Proc. Natl. Acad. Sci. USA 89 (1992)
Biochemistry: Chang et al.
RESULTS Expression of the hAR. The strategy used to construct the recombinant baculovirus encoding the full-length hAR is outlined in Fig. 1. Fig. 2 shows a time course of expression of AR in cells infected with AR-AcNPV. Androgen binding activity began to increase 24 h after infection, and peak levels were observed between 60 and 72 h after transfection. The results were further confirmed by the Western blot analysis with a monoclonal antibody against AR (Fig. 3). A distinct band of 100 kDa was evident in the extract from cells infected with AR-AcNPV (Fig. 3, lanes 3-5) and was not present in the extract from Sf21 cells (Fig. 3, lane 2) or the extract from Sf21 cells infected with wild-type AcNPV (Fig. 3, lane 1). Several faint bands at 68 kDa may represent degradation of the AR protein. The level of hAR in infected insect cells was determined using the hydroxylapatite ligand binding assay (21). About 7 pmol of the androgen binding form of the receptor per mg of protein was measured by the hydroxylapatite filter assay (Fig. 2). This level of AR is 70-150 times greater in the baculovirus system than in androgen target tissues (11). Baculovirus-Expressed AR Steroid-Binding Affinity and Specificity. To study the steroid-binding activity of the recombinant hAR, we incubated the cell extract containing baculovirus-expressed hAR with [3H]R1881, a synthetic androgen that binds AR with a high affinity. Using a hydroxylapatite filter assay method (21), we observed that baculovirus-expressed hAR had very high apparent binding affinity for R1881. By Scatchard plot analysis (25), the apparent dissociation constant (Kd) was 0.46 nM (Fig. 4), which is very close to our previous report for authentic hARs and rat ARs
Sa-Dihydrotestosterone, an active natural androgen in the prostate, competed well with [3H]R1881 binding. Testosterone was also able to compete with [3H]R1881 for binding to the AR (Fig. 5). Estradiol and synthetic progesterone (R5020) compete for [3H]R1881 binding with 55-85% inhibition at a 100-fold molar excess of unlabeled hormone. The antiandrogens hydroxyflutamide and cyproterone acetate inhibited binding by -70% and 30%o, respectively, at a 100-fold molar excess (Fig. 5). The binding affinity and specificity of baculovirus-expressed AR and endogenous AR, therefore, were very similar (26-28). In AR buffer containing 0.4 M KCl, [3H]R1881-AR complexes made from AR-AcNPV sedimented as a 4S form (Fig. 6). As expected, the [3H]R1881-AR complexes interacted 15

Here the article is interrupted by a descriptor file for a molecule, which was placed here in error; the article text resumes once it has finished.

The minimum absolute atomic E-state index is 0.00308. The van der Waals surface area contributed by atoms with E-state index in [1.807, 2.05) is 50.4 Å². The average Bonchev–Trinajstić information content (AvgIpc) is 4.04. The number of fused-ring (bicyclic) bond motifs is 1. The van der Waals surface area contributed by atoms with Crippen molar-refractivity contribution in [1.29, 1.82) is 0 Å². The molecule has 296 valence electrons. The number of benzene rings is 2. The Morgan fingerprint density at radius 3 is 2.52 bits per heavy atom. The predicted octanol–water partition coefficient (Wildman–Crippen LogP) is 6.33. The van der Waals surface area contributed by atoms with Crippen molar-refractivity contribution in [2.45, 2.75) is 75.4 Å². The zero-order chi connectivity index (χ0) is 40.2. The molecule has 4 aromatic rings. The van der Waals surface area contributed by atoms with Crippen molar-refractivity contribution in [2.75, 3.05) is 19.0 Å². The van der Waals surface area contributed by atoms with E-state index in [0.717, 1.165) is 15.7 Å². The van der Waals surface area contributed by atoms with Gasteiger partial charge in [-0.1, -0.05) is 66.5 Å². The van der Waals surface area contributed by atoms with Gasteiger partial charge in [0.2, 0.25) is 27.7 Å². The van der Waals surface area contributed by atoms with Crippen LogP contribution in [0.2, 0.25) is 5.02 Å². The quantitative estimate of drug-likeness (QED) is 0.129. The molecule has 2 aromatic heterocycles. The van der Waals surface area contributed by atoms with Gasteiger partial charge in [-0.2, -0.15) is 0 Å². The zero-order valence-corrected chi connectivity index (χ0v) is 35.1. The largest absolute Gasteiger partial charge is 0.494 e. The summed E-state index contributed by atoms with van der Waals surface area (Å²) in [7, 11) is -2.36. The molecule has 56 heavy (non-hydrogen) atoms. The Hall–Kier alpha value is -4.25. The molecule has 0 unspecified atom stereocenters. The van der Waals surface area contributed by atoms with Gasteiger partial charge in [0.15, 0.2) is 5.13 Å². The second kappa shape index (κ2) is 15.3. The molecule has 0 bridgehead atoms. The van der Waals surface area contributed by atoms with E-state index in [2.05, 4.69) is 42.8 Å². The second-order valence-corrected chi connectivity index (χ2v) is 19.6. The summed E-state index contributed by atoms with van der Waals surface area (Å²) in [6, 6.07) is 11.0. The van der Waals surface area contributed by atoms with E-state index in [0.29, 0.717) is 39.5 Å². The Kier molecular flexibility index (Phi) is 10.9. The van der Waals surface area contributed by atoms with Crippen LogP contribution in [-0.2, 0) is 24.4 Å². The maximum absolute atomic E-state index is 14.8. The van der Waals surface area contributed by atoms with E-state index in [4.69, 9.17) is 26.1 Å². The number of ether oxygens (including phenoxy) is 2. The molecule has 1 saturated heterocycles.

FIG. 3. Western blot analysis of Sf21 cell extracts with anti-AR monoclonal antibody. Cell extract proteins (36 ,ug) from Sf21 cells infected with wild-type baculovirus (lane 1) or infected with recombinant AR baculovirus 30 h (lane 3), 48 h (lane 4), or 60 h (lane 5) after infection, and uninfected Sf21 cells (lane 2) were analyzed by SDS/PAGE in a 10% polyacrylamide gel, blotted to a nitrocellulose filter, and detected with anti-AR monoclonal antibody. Positions of molecular mass markers (kDa) are indicated on the left.
with anti-AR monoclonal antibody and the complexes formed sedimented at 8-10 S.
DISCUSSION Several steroid receptors have been expressed using the baculovirus expression system (13-16). We report here that biologically functional hAR can be overproduced in recombinant baculovirus-infected Sf21 cells. The recombination efficiency in our BaculoGold transfection system is >95% and greatly simplifies plaque assays. The performance of a plaque assay is sufficient to identify a single plaque for large-scale amplification (31 out of 32 randomly selected plaques from plaque assays expressed hAR as shown by Western blot analysis). The principle ofthis method lies in the construction of a modified type of baculovirus that contains a lethal deletion. Only cotransfection of the viral DNA with a complementing plasmid construct reconstitutes viable virus inside insect cells (29). The level of hAR expression (7 pmol/mg of protein) is 70-150 times greater than that expressed normally in androgen target tissues (11) and compares favorably with other reports for the overexpression of steroid receptors in baculovirus expression systems (13-15). It has been reported that 2.-
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60 20 40 Time after infection, h
FIG. 2. Time course of hAR expression in insect cells infected with recombinant hAR virus (AR-AcNPV). Cells were washed and lysed 24 h, 30 h, 48 h, 60 h, and 72 h after infection. Androgen-specific binding of cell lysates was determined by the hydroxylapatite filter assay method (21).
R1881, pM FIG. 4. Scatchard analysis of androgen binding to Sf21 cell extracts prepared 72 h after infection with AR recombinant baculovirus. The cell extracts were incubated with various concentrations of [3H]R1881 in the presence or absence of a 500-fold excess of nonradioactive R1881 for 16 h at 0°C. B, bound; F, free.
Proc. Natl. Acad. Sci. USA 89 (1992)